1911 Encyclopædia Britannica/Butyl Alcohols
|←Buttress||1911 Encyclopædia Britannica, Volume 4
|See also Butanol on Wikipedia; and our 1911 Encyclopædia Britannica disclaimer.|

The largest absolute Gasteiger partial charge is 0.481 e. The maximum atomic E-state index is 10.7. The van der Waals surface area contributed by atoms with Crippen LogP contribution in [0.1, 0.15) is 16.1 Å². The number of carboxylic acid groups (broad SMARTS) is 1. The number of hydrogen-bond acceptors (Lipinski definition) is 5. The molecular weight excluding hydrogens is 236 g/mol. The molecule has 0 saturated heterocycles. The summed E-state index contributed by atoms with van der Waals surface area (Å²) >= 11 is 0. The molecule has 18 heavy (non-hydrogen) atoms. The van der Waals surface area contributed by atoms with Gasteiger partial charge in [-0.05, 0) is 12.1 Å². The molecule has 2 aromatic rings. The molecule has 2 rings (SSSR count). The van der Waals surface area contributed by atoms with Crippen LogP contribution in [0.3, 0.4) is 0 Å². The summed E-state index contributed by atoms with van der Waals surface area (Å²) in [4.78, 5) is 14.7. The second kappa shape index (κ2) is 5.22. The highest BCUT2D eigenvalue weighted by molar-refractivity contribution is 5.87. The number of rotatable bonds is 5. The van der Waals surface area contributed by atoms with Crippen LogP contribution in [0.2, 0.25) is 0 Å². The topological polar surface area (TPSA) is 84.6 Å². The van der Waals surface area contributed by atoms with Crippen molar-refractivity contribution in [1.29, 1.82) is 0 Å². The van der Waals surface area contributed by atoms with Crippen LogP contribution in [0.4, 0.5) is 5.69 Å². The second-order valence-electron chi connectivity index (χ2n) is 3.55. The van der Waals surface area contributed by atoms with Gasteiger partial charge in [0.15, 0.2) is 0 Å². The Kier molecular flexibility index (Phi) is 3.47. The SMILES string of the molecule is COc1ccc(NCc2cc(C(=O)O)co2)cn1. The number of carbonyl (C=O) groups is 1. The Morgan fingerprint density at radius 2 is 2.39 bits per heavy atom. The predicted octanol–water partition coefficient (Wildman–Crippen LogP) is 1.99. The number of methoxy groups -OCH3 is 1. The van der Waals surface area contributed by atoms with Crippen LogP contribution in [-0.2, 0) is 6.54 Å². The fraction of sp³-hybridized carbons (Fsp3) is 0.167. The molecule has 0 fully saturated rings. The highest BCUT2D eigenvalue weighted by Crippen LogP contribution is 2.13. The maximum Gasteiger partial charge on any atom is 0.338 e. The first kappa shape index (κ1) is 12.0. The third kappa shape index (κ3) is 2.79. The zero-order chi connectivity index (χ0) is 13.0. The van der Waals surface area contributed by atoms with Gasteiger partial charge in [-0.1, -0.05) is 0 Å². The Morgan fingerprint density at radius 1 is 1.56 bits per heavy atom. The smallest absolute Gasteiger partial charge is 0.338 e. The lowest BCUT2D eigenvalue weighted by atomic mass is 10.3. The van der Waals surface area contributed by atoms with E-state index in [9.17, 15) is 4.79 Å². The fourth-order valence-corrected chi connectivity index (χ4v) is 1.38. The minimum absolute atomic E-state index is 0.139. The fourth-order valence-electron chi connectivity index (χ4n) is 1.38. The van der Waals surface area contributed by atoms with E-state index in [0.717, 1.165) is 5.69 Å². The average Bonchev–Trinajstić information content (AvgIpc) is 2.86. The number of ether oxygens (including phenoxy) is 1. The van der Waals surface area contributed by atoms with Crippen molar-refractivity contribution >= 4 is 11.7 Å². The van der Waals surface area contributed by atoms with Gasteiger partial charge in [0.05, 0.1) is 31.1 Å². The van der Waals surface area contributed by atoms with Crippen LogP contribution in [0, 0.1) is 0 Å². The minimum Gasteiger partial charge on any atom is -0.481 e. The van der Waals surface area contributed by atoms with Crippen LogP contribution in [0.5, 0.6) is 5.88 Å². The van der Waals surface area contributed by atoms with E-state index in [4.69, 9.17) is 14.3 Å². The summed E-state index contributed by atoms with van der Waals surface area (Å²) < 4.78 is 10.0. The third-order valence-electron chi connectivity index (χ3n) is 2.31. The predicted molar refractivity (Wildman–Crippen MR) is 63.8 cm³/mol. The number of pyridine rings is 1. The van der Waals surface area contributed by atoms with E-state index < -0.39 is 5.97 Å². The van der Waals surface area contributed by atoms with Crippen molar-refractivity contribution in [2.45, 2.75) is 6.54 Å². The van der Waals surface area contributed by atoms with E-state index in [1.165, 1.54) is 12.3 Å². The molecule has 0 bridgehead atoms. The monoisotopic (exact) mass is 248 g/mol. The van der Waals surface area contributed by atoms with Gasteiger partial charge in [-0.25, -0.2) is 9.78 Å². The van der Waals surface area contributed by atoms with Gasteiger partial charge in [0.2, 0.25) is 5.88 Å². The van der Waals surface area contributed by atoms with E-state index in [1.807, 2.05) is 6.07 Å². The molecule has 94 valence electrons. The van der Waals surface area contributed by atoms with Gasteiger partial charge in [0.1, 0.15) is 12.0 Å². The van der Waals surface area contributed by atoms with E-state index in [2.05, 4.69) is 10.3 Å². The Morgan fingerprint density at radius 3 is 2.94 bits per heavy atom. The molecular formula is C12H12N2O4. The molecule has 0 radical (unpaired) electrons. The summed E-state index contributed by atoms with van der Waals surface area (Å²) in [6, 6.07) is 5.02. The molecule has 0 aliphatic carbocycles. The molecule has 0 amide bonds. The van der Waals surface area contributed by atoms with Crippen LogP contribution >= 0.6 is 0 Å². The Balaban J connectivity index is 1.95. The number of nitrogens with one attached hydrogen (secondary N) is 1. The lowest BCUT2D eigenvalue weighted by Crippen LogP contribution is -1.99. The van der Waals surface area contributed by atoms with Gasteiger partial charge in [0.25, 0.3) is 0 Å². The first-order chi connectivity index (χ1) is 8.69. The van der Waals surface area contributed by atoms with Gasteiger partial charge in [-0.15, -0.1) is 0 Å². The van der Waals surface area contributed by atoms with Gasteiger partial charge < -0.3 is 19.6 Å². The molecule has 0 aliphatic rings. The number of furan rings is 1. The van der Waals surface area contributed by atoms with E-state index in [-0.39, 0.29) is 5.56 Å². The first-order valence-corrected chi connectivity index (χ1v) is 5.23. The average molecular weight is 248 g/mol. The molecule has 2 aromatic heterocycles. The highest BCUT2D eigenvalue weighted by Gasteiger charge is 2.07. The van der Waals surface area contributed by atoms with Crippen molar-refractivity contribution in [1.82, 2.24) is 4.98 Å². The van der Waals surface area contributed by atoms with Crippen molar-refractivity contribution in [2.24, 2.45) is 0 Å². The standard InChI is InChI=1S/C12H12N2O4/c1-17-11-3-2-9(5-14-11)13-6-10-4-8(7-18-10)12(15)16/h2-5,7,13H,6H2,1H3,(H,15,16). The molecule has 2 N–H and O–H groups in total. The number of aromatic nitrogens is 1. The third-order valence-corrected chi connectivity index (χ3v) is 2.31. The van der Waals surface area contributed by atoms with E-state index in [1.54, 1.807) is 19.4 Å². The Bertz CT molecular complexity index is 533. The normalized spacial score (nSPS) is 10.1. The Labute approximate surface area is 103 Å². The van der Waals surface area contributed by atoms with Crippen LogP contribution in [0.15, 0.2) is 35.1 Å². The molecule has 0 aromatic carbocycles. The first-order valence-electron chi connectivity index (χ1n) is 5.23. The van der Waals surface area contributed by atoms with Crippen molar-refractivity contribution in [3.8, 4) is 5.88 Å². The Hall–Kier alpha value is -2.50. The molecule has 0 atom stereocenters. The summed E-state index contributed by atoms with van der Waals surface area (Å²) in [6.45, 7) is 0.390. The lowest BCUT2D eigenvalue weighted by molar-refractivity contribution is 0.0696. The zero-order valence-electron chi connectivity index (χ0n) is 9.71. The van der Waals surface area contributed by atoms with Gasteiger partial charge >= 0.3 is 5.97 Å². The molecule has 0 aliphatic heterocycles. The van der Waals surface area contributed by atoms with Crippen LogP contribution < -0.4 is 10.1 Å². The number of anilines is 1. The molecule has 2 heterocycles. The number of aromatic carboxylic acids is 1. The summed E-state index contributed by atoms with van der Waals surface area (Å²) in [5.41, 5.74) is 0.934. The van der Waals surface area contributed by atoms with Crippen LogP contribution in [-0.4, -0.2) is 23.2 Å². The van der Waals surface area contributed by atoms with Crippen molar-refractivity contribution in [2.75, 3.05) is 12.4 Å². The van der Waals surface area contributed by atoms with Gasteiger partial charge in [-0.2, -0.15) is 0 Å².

BUTYL ALCOHOLS, C4H9OH. Four isomeric alcohols of this formula are known; two of these are primary, one secondary, and one tertiary (see ALCOHOLS). Normal butyl alcohol, CH3·(CH2)2·CH2OH, is a colourless liquid, boiling at 116.8°, and formed by reducing normal butyl aldehyde with sodium, or by a peculiar fermentation of glycerin, brought about by a schizomycete. Isobutyl alcohol, (CH3)2CH·CH2OH, the butyl alcohol of fermentation, is a primary alcohol derived from isobutane. It may be prepared by the general methods, and occurs in fusel oil, especially in potato spirit. It is a liquid, smelling like fusel oil and boiling at 108.4° C. Methyl ethyl carbinol, CH3·C2H5·CHOH, is the secondary alcohol derived from n-butane. It is a strongly smelling liquid, boiling at 99°. Trimethyl carbinol or tertiary butyl alcohol, (CH3)3·COH, is the simplest tertiary alcohol, and was obtained by A. Butlerow in 1864 by acting with zinc methyl on acetyl chloride (see ALCOHOLS). It forms rhombic prisms or plates which melt at 25° and boil at 83°, and has a spiritous smell, resembling that of camphor.